Send to

Choose Destination
J Biol Chem. 2013 Nov 29;288(48):34871-81. doi: 10.1074/jbc.M113.510008. Epub 2013 Oct 11.

Elastin degradation by cathepsin V requires two exosites.

Author information

From the Department of Biochemistry and Molecular Biology, Faculty of Medicine, Center for Blood Research, and.


Cathepsin V is a highly effective elastase and has been implicated in physiological and pathological extracellular matrix degradation. However, its mechanism of action remains elusive. Whereas human cathepsin V exhibits a potent elastolytic activity, the structurally homologous cathepsin L, which shares a 78% amino acid sequence, has only a minimal proteolytic activity toward insoluble elastin. This suggests that there are distinct structural domains that play an important role in elastinolysis. In this study, a total of 11 chimeras of cathepsins V and L were generated to identify elastin-binding domains in cathepsin V. Evaluation of these chimeras revealed two exosites contributing to the elastolytic activity of cathepsin V that are distant from the active cleft of the protease and are located in surface loop regions. Replacement of exosite 1 or 2 with analogous residues from cathepsin L led to a 75 and 43% loss in the elastolytic activity, respectively. Replacement of both exosites yielded a non-elastase variant similar to that of cathepsin L. Identification of these exosites may contribute to the design of inhibitors that will only affect the elastolytic activity of cysteine cathepsins without interfering with other physiological protease functions.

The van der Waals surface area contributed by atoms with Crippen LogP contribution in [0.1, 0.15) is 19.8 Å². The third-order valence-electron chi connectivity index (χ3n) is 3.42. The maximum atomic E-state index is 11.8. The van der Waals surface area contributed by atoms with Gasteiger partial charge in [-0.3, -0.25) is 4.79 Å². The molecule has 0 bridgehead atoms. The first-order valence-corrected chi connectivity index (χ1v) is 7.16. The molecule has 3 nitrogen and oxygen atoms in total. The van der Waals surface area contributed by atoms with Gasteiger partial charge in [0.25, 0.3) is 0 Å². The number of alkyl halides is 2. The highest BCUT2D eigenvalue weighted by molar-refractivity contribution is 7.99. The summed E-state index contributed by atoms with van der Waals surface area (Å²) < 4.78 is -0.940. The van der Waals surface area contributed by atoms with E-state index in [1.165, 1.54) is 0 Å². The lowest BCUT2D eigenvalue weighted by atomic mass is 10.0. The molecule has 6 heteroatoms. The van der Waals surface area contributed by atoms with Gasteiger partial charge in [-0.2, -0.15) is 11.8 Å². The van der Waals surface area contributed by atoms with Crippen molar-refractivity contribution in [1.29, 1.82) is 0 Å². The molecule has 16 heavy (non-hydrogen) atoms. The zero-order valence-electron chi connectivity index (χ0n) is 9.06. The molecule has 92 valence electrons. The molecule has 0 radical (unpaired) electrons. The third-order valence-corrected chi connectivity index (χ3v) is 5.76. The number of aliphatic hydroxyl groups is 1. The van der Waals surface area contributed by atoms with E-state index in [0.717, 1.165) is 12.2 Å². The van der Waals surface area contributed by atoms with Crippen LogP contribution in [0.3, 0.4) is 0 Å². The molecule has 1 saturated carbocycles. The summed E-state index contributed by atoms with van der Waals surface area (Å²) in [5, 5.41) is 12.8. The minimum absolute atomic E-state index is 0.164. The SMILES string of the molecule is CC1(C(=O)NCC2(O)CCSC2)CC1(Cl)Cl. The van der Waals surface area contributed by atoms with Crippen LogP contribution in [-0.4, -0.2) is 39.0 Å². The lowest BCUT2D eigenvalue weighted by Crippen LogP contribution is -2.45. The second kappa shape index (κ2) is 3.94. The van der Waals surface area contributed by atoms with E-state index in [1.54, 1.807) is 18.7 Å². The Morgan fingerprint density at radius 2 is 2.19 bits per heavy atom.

Cathepsin V; Cysteine Protease; Elastase; Elastin; Exosite; Extracellular Matrix Proteins; Protein Degradation; Site-directed Mutagenesis; Substrate Specificity

[Indexed for MEDLINE]
Free PMC Article

Supplemental Content

Full text links

Icon for HighWire Icon for PubMed Central
Loading ...
Support Center